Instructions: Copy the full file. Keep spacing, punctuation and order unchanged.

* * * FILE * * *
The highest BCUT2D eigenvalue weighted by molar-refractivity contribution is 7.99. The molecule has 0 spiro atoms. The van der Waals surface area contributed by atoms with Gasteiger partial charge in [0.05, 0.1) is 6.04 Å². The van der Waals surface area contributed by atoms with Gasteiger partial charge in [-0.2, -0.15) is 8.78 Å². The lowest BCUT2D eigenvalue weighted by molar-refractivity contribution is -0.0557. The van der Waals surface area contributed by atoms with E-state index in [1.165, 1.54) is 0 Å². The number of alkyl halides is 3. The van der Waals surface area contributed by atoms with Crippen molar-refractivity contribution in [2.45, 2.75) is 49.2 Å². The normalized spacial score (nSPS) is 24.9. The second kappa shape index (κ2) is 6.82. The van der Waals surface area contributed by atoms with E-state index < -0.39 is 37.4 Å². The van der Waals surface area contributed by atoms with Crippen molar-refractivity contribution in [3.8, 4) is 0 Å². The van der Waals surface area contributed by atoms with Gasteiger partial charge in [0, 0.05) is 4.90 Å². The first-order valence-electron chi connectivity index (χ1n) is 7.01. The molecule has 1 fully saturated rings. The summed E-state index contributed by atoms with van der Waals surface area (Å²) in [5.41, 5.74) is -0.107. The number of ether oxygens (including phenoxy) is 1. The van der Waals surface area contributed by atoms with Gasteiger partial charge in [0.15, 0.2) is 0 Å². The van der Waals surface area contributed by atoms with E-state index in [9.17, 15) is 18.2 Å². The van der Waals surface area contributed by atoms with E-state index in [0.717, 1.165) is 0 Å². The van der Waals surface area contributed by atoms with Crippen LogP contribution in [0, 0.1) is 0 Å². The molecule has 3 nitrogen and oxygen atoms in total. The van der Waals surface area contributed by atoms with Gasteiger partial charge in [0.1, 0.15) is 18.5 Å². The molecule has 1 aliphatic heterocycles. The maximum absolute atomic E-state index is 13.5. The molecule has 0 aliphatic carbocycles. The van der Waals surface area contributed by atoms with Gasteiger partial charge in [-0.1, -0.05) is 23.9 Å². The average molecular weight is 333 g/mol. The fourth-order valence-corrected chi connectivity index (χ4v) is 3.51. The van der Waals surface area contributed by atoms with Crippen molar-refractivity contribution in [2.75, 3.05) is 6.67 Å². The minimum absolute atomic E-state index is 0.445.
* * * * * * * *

The highest BCUT2D eigenvalue weighted by molar-refractivity contribution is 7.99. The molecule has 0 spiro atoms. The van der Waals surface area contributed by atoms with Gasteiger partial charge in [0.05, 0.1) is 6.04 Å². The van der Waals surface area contributed by atoms with Gasteiger partial charge in [-0.2, -0.15) is 8.78 Å². The lowest BCUT2D eigenvalue weighted by molar-refractivity contribution is -0.0557. The van der Waals surface area contributed by atoms with E-state index in [1.165, 1.54) is 0 Å². The number of alkyl halides is 3. The van der Waals surface area contributed by atoms with Crippen molar-refractivity contribution in [2.45, 2.75) is 49.2 Å². The normalized spacial score (nSPS) is 24.9. The second kappa shape index (κ2) is 6.82. The van der Waals surface area contributed by atoms with E-state index < -0.39 is 37.4 Å². The van der Waals surface area contributed by atoms with Crippen molar-refractivity contribution in [3.8, 4) is 0 Å². The van der Waals surface area contributed by atoms with Gasteiger partial charge in [0, 0.05) is 4.90 Å². The first-order valence-electron chi connectivity index (χ1n) is 7.01. The molecule has 1 fully saturated rings. The summed E-state index contributed by atoms with van der Waals surface area (Å²) in [5.41, 5.74) is -0.107. The number of ether oxygens (including phenoxy) is 1. The van der Waals surface area contributed by atoms with Gasteiger partial charge in [0.15, 0.2) is 0 Å². The van der Waals surface area contributed by atoms with E-state index in [9.17, 15) is 18.2 Å². The van der Waals surface area contributed by atoms with E-state index in [0.717, 1.165) is 0 Å². The van der Waals surface area contributed by atoms with Crippen LogP contribution in [0, 0.1) is 0 Å². The molecule has 3 nitrogen and oxygen atoms in total. The van der Waals surface area contributed by atoms with Gasteiger partial charge in [0.1, 0.15) is 18.5 Å². The molecule has 1 aliphatic heterocycles. The maximum absolute atomic E-state index is 13.5. The molecule has 0 aliphatic carbocycles. The van der Waals surface area contributed by atoms with Gasteiger partial charge in [-0.1, -0.05) is 23.9 Å². The average molecular weight is 333 g/mol. The fourth-order valence-corrected chi connectivity index (χ4v) is 3.51. The van der Waals surface area contributed by atoms with Crippen molar-refractivity contribution in [2.75, 3.05) is 6.67 Å². The minimum absolute atomic E-state index is 0.445.